The frugal budget does cause the film to creak in places, like the sloppy day-for-night photography during a spot of nocturnal grave-watching, and the film's fiery climax is marred by some well padded zombie stuntmen shuffling about amongst the pyrotechnics (a similar fate befell the final sequence of City of the Living Dead). Thankfully these flaws melt away with the furious pace of the film and the fine performances. André Morell, taking a lead role after his previous Hammer outing, She (where he was dubbed and almost unrecognisable) is excellent as Sir James, while John Carson as the velvet smooth evil squire Hamilton makes for a worthy adversary (close your eyes and you would swear it was James Mason). Of the supporting cast, Brook Williams playing Sir James' protege Dr. Peter Thompson is embarrassingly wooden - the scene where he's told his wife is dead is a cringe-worthy moment of B-movie acting. But best of all is the ethereal Jacqueline Pearce playing the anguished doctor's wife - her performance has become a highpoint of the film and justifiably so. The scene where she transforms into a seductive living dead woman is one of the most beautifully grotesque moments in Hammer Cinema, her zombification by Hamilton lends the film a surprising undercurrent of necrophilia.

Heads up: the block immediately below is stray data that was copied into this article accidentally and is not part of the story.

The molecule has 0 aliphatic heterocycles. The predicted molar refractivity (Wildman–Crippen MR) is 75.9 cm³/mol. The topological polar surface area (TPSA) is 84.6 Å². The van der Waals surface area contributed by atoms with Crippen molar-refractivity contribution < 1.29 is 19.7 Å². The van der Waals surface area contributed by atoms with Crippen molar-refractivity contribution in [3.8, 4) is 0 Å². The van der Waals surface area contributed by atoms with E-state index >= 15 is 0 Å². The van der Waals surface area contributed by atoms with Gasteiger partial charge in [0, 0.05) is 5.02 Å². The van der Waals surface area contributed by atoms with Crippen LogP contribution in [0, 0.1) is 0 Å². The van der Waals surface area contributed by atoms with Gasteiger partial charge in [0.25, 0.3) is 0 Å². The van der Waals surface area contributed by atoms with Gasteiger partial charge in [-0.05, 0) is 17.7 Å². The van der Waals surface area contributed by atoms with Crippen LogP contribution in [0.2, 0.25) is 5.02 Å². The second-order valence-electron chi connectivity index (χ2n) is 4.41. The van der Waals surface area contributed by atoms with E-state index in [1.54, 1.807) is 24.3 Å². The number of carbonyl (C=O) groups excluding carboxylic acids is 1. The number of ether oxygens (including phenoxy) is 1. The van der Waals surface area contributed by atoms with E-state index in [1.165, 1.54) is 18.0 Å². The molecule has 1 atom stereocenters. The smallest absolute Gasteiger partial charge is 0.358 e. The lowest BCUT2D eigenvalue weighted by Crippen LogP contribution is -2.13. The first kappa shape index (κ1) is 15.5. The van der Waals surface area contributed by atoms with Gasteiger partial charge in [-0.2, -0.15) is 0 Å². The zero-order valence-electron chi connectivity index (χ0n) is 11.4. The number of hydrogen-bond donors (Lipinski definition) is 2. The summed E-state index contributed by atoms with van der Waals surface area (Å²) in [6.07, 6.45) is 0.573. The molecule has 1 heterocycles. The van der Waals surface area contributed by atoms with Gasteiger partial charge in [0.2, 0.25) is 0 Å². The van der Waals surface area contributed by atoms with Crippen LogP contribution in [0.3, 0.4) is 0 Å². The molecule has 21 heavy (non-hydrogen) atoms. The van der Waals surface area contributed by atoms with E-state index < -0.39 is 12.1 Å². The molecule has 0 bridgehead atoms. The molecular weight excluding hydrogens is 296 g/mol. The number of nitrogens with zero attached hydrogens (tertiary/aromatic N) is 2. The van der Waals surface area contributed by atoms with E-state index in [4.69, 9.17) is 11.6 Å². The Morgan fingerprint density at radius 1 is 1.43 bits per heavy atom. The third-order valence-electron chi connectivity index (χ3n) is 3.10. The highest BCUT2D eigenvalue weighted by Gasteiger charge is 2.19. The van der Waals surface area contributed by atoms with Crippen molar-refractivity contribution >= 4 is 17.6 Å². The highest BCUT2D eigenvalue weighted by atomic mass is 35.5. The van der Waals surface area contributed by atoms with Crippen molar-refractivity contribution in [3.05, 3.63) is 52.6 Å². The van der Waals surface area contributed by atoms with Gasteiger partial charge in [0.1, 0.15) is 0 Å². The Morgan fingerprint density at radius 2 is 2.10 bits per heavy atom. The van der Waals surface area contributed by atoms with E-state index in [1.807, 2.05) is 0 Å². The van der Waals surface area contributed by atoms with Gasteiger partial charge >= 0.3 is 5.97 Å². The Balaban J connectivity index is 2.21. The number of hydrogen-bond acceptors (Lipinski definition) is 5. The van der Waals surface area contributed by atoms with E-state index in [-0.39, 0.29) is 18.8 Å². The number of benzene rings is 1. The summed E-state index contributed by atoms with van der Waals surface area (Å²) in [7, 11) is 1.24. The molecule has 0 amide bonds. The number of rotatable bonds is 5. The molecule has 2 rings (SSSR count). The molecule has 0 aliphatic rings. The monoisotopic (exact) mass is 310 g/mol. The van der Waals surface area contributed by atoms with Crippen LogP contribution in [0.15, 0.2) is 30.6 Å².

Optimum's DVD of Plague of the Zombies is generally very good. The 1.85 anamorphic transfer looks fine although the print used does seem a little tired and faded in places. It's a shame that Optimum didn't add a dark tint to the night scenes but if memory serves me right, the US Anchor Bay disc which has more punchy colors, is missing the night time tints as well. All in all, a good effort. The mono soundtrack sounds fine. The only extras are a stand-alone trailer and the double-feature trailer with Dracula Prince of Darkness. Needless to say the film comes highly recommended.